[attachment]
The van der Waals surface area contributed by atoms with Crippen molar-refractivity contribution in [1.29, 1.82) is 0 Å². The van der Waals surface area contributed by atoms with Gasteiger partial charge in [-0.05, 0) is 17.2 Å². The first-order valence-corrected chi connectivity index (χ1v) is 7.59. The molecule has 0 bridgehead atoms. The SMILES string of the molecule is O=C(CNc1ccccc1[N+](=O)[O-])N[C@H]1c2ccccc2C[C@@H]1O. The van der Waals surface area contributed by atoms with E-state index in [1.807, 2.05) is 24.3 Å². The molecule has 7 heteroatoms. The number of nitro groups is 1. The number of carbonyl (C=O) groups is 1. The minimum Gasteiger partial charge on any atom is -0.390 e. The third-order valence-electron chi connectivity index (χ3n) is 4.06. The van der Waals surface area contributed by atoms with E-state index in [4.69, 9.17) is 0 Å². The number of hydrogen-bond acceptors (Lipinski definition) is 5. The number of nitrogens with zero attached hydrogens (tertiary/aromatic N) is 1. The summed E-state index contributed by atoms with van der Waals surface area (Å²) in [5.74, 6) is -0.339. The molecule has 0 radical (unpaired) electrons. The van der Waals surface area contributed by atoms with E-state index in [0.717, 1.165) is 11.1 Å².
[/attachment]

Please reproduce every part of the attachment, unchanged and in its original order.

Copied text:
The van der Waals surface area contributed by atoms with Crippen molar-refractivity contribution in [1.29, 1.82) is 0 Å². The van der Waals surface area contributed by atoms with Gasteiger partial charge in [-0.05, 0) is 17.2 Å². The first-order valence-corrected chi connectivity index (χ1v) is 7.59. The molecule has 0 bridgehead atoms. The SMILES string of the molecule is O=C(CNc1ccccc1[N+](=O)[O-])N[C@H]1c2ccccc2C[C@@H]1O. The van der Waals surface area contributed by atoms with E-state index in [1.807, 2.05) is 24.3 Å². The molecule has 7 heteroatoms. The number of nitro groups is 1. The number of carbonyl (C=O) groups is 1. The minimum Gasteiger partial charge on any atom is -0.390 e. The third-order valence-electron chi connectivity index (χ3n) is 4.06. The van der Waals surface area contributed by atoms with E-state index in [4.69, 9.17) is 0 Å². The number of hydrogen-bond acceptors (Lipinski definition) is 5. The number of nitrogens with zero attached hydrogens (tertiary/aromatic N) is 1. The summed E-state index contributed by atoms with van der Waals surface area (Å²) in [5.74, 6) is -0.339. The molecule has 0 radical (unpaired) electrons. The van der Waals surface area contributed by atoms with E-state index in [0.717, 1.165) is 11.1 Å².